Fibroids are common benign tumors of the uterus, ranging from tiny asymptomatic growths to massive, bulky tumors associated with pelvic pain and heavy periods with flooding and clots. While several treatment approaches may be offered to women with symptomatic fibroids, successful treatment often requires the source of the problem—the fibroids—to be removed. Surgical removal of fibroids is called myomectomy. Myomectomy is typically offered to women who have significant symptoms related to fibroids, but who are not ready for hysterectomy because they still want to be able to have children in the future.
Fibroids can be removed by several different surgical approaches. For decades, most myomectomies have been performed by laparotomy, a major surgical procedure performed through a large abdominal incision. An “open” myomectomy typically requires 2-3 hours under anesthesia, and 2-3 nights in the hospital; after discharge, women may not be able to return to work for 4-6 weeks. While this approach may be appropriate for selected women, most women who require myomectomy can be offered a minimally invasive alternative, one that gets them back on their feet quicker, and with smaller, less noticeable scars. At The Woman’s Health Pavilion, we specialize in minimally-invasive alternatives to major surgery.
Submucosal fibroids—those located inside the hollow of the uterus—can be removed hysteroscopically. During a hysteroscopic myoma resection, we insert a telescope into the uterus through the vagina. We then pass a slender element through the telescope sheath which allows us to resect or vaporize the fibroid. The entire procedure is performed under anesthesia in an operating room, and usually takes about an hour. Women are discharged home shortly after the procedure and can generally return to work the next day. Since there is no incision and no stitches, women generally have only minor discomfort after hysteroscopic myomectomy.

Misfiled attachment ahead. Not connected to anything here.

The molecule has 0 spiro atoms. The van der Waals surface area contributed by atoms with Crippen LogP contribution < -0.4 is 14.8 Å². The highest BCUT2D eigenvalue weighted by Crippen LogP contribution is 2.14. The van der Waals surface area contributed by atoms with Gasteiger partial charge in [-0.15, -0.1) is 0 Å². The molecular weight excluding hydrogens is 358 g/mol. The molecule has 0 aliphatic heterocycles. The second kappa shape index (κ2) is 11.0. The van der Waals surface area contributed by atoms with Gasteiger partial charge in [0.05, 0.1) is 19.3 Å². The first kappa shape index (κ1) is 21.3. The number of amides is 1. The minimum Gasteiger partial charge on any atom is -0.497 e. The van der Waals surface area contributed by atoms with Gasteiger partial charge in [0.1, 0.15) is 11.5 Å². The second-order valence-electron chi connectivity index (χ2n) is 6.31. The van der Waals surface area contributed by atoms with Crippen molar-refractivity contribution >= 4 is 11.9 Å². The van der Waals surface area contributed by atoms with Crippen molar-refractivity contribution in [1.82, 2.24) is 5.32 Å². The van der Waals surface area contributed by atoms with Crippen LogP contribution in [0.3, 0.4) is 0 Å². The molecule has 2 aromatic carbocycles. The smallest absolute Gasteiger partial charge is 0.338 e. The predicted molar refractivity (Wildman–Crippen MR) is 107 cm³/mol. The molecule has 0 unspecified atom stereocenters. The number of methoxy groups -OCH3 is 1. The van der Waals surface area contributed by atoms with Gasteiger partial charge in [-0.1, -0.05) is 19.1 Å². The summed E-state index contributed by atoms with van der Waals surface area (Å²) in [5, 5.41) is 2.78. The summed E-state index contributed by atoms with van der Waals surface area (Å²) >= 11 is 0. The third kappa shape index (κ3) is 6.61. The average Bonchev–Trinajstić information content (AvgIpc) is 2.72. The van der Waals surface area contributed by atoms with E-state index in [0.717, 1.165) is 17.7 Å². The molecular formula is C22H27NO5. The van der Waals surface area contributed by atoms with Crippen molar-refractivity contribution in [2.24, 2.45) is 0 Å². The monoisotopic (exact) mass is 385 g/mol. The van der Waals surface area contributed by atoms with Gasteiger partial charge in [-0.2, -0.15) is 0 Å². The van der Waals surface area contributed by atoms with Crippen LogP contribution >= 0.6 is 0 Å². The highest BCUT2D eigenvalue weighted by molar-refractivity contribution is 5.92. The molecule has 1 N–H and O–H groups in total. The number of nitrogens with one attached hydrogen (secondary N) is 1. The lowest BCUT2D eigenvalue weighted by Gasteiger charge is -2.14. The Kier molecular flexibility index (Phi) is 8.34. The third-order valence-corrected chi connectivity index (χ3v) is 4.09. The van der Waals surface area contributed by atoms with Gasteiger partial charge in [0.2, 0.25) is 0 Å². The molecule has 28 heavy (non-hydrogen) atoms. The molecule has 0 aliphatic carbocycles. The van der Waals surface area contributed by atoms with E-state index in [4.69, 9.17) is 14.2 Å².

Most women who require myomectomy can be offered a minimally invasive alternative, one that gets them back on their feet quicker, and with smaller, less noticeable scars.
When fibroids are located within the muscular wall of the uterus (intramural fibroids) or on the outer surface of the uterus (subserosal fibroids), they can often be removed laparoscopically. In laparoscopic myomectomy, we insert a long thin telescope through the navel to see inside the abdominal cavity. Then, slender instruments are passed through tiny incisions to remove fibroids from the uterus. Finally, the fibroids are removed in pieces through the tiny incisions. Typically, the procedure requires about 2 hours under anesthesia; most women are able to go home the same day, and can return to work in 7-10 days.
Because laparoscopic myomectomy is performed using tiny incision, it is associated with less postoperative pain and a much more rapid recovery than “open” myomectomy; it also leaves patients with much less noticeable scars. In addition, laparoscopic myomectomy is often associated with less blood loss, a reduced risk of infection, and fewer adhesions (internal scar tissue) than traditional approaches.
Laparoscopic myomectomy is a technically demanding procedure: Generally, the procedure requires special expertise in laparoscopic surgery. At The Woman’s Health Pavilion, we perform the vast majority of myomectomies using a minimally invasive approach. If you have been told that you are not a candidate for a minimally-invasive myomectomy, we invite you to see us in consultation.
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